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Sample Poems by Gayl Teller
The hole in the roof of my mouth
by the ghost of my breath.
It resurrects a nasal wildness
through the soft fleshy home
where my words live.
It frightened my mother
when I was a child—it
made milk run through my nose,
sucked spaghetti like smoke up a flue
through my head, and made me sneeze.
She was ashamed
I spoke unlike other children
whose voices flowed as crisp spring air,
while mine nosed around,
drowning in air,
or nose-dived in the aping airs
of an insecure kid’s pinched nose mock.
She bought me M&M’s for sweetness,
her hand in mine, the best part,
and took me by subway to Mount Sinai
speech school, where elocutionists tried
to exorcise it by exercise,
my blowing at a ping-pong ball
across a white sheet of paper
as if I were executing my words.
And that, I suppose, is how initially
I felt my cleft palate as a spirit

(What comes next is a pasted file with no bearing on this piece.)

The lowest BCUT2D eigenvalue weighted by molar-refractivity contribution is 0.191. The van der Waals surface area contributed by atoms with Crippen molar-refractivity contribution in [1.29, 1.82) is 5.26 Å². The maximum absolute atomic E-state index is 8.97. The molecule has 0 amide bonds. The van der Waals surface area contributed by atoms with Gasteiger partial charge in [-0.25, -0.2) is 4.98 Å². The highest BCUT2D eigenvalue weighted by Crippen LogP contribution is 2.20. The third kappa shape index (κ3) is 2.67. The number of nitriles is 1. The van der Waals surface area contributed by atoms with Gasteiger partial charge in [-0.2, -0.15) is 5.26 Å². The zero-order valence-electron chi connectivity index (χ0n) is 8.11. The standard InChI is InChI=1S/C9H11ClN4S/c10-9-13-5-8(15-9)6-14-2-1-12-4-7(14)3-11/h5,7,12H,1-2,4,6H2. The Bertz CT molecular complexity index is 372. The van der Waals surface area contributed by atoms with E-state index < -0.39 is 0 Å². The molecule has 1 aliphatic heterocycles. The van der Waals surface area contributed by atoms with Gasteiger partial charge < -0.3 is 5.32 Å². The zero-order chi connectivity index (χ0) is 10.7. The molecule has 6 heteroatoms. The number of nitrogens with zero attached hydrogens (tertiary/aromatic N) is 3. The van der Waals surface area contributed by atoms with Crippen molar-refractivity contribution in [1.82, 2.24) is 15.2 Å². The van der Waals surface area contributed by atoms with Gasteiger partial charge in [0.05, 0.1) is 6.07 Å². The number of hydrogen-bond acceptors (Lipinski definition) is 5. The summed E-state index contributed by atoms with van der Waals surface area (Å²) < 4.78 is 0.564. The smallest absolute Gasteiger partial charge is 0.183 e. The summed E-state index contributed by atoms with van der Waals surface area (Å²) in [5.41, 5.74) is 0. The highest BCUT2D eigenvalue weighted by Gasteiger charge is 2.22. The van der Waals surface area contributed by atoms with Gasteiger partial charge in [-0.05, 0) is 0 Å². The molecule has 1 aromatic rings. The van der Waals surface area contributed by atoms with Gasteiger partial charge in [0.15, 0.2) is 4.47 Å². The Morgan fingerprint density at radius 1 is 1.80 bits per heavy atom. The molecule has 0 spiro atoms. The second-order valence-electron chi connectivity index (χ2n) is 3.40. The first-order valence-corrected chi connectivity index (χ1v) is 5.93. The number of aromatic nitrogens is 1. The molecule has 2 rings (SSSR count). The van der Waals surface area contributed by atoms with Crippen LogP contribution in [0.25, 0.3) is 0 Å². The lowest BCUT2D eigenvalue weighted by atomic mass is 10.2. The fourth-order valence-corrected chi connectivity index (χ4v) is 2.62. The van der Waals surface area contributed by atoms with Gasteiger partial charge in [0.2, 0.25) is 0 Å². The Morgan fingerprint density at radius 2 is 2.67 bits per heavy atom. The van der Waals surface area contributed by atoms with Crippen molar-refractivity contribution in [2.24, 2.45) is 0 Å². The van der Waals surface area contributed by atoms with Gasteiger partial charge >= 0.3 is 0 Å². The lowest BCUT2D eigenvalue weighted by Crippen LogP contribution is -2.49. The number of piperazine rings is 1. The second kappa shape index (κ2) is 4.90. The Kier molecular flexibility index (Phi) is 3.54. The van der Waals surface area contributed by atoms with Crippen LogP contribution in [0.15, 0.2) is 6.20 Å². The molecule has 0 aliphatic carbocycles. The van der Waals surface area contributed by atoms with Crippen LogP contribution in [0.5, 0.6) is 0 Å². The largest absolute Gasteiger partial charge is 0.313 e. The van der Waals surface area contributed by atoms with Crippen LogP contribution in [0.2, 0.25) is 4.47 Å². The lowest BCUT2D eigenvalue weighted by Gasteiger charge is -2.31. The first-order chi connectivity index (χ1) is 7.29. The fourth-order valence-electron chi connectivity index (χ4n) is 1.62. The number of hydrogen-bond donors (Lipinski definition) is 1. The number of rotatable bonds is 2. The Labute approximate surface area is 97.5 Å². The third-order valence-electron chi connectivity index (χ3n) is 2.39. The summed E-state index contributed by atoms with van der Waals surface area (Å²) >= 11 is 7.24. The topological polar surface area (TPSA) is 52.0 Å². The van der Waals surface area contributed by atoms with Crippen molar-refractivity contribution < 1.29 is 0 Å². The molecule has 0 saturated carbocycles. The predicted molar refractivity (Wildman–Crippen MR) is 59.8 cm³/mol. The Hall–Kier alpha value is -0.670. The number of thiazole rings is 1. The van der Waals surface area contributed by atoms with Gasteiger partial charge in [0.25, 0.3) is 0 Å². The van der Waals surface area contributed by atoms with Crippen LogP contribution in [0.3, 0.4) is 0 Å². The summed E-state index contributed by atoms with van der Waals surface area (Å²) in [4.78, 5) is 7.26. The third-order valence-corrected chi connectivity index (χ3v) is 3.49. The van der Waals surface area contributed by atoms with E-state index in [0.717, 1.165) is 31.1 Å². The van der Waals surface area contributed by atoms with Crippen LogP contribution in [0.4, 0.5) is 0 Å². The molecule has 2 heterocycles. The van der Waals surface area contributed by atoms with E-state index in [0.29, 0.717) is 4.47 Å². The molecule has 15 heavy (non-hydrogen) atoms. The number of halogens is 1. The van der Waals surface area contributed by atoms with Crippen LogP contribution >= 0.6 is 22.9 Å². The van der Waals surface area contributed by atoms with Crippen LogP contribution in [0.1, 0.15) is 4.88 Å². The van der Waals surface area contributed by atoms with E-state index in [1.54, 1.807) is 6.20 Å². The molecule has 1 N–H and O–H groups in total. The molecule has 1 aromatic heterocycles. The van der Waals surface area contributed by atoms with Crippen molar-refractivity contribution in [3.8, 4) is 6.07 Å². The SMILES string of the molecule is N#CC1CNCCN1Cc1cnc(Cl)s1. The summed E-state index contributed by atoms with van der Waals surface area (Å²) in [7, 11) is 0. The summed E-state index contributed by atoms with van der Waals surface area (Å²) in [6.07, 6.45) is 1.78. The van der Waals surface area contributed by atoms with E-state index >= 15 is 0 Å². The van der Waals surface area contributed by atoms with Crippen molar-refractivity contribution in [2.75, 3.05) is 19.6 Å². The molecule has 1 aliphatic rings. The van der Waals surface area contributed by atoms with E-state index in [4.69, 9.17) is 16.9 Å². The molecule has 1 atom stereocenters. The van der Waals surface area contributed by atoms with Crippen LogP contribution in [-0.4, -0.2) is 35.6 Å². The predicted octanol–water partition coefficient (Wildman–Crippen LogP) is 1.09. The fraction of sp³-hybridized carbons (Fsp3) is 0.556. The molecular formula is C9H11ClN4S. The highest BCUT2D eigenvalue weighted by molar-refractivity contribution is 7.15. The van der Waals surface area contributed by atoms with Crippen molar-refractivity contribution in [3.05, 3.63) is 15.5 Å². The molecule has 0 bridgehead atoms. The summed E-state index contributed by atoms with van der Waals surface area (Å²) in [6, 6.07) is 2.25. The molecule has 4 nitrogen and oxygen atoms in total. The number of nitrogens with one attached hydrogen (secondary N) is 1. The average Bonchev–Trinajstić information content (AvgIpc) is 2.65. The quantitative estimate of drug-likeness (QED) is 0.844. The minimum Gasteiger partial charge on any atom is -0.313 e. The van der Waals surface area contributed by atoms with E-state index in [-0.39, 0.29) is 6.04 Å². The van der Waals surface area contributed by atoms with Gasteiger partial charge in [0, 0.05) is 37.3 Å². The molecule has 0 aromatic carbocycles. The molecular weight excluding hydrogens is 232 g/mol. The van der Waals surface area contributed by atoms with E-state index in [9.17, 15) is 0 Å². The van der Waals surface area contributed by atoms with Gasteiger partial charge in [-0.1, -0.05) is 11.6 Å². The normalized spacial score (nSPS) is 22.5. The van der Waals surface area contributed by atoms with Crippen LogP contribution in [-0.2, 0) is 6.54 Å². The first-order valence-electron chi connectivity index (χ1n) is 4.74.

haunting a collection
of calamities and pleasures.
Learning the Facts of Life
Sixth grade recess and I’m running
from friend to friend, leaping with news
across the strewn bookbags, lunchboxes,
across the schoolyard jingly with keys, whistles,
my charm bracelet gifted with voice
in my triumph’s excitement—
“I’m a woman! I’m a woman!”
My red dawn on a tissue horizon
I unfold in evidence from my pocket—
I’m kissed, clapped for, congratulated!
But I must leave that secure place
of chain-linked fences and friends,
and enter that night my mother would tell me
now that I was a woman, how to hold on to a man—
“Tell him you swallowed a peach pit!
Say that’s how you got the hole!
Never admit you were born with a cleft palate.”
It comes like a call from someone in the past,
some old friend we’d forgotten on a swing
in memory, sweeping us into those striations
of rose and gold, hints of purple pulling us
through some sorrowful vortex, as she pumps,
and we begin to stir up those subtler hues,
little vibrancies we’ve learned from her,
and from so many others we’ve met along the way,
as we are so much more than our given primaries,
as our people palette can save us our lives,
and just as our small eyes can contain
that vastness of sky, I tell you, it’s that beautiful,
this little shift in perspective, to forgive.